Since graduating from the Royal Ballet School to the Royal Ballet Company in 2011 she has risen from first artist in 2013 to first soloist this year.

Already in her short career she has performed some of ballet's most famous roles including Manon, Princess Stephanie and Fairy of the Songbird.

However, her biggest role to date will undoubtedly be that as the incomparably classic Juliet in Romeo and Juliet at the Royal Opera House, opening on Friday.

But the assured 23-year-old does not seem fazed by performing as one of the most iconic female heroines of all time.

She said: “I always try not to copy anyone in particular. I like to watch others to get inspiration and ideas but I try to do it in my own way.”

She is also serene about the intense physical and mental demands, her every word conveying a profound and deeply-rooted love for ballet.

“You just have to keep doing it. There are moments when you’re not sure how you’re going to get through it, but the more you do it, the more you realise that you felt like that before, and you did make it.”

Her rapid rise to prominence harkens to her portrayal of Manon, a memory that she lights up at.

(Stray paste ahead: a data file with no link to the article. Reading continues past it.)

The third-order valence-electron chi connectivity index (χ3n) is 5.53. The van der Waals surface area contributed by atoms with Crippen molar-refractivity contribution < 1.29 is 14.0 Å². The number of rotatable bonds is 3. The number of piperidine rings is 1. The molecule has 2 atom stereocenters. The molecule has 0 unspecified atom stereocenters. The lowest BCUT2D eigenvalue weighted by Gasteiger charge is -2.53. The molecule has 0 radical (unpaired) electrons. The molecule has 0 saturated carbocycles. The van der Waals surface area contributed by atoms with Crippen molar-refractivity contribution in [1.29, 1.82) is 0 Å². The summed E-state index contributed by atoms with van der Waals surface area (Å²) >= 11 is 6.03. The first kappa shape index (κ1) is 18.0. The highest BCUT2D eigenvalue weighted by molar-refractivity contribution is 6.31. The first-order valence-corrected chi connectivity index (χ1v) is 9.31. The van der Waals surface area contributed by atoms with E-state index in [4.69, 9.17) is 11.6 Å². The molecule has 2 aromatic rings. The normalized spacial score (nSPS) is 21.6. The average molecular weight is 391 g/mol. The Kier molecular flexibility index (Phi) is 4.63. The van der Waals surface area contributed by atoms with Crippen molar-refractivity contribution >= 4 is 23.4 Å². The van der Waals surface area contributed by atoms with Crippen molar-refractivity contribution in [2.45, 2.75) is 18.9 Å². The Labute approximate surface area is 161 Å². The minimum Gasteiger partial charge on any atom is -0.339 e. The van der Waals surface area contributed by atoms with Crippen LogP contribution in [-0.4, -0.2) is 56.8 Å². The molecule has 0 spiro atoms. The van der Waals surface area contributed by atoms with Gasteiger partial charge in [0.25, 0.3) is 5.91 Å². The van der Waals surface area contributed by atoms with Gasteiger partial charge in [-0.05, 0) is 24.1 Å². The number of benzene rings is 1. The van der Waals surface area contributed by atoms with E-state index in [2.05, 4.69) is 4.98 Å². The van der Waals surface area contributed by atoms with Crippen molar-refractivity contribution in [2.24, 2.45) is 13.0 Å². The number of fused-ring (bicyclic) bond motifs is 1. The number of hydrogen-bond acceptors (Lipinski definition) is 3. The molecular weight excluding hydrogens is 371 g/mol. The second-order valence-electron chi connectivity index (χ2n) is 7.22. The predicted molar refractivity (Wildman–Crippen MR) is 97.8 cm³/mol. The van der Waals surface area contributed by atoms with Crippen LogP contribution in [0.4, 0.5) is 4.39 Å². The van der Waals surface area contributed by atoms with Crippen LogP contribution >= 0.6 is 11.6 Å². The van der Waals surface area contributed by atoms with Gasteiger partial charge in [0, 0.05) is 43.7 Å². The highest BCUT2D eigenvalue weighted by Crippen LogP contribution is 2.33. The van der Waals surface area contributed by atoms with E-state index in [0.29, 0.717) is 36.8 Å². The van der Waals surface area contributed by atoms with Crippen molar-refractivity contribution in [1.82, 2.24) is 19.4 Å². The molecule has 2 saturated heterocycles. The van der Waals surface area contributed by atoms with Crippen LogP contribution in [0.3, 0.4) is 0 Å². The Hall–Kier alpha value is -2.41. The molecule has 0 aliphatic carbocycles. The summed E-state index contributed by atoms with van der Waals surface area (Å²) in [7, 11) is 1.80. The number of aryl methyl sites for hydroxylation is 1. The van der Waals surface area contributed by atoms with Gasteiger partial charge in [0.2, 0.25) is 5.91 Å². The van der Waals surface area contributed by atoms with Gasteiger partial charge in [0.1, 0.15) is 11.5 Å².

Talking of the marathon three act classic, choreographed by Kenneth MacMillan to music by Jules Massenet, she said: “Manon was incredible – kind of surreal though.

"Usually you build up to that role. It is unusual for a young dancer who hasn’t actually done even a three act ballet to be given that role. It still feels like I didn’t really do that, it feels like it was all a dream.”

Given her rise through the ranks, she is keen to promote ballet's inclusiveness as well as its wide appeal.

“I think the scariness is an idea we need to break because it’s definitely not. I think a lot of people would be surprised to know they can get tickets more cheaply, I would say, than going to see a musical or a football game. If people are doing a trip to London, you can’t really beat ballet. Give it a go. I think they’ll walk out feeling quite surprised.”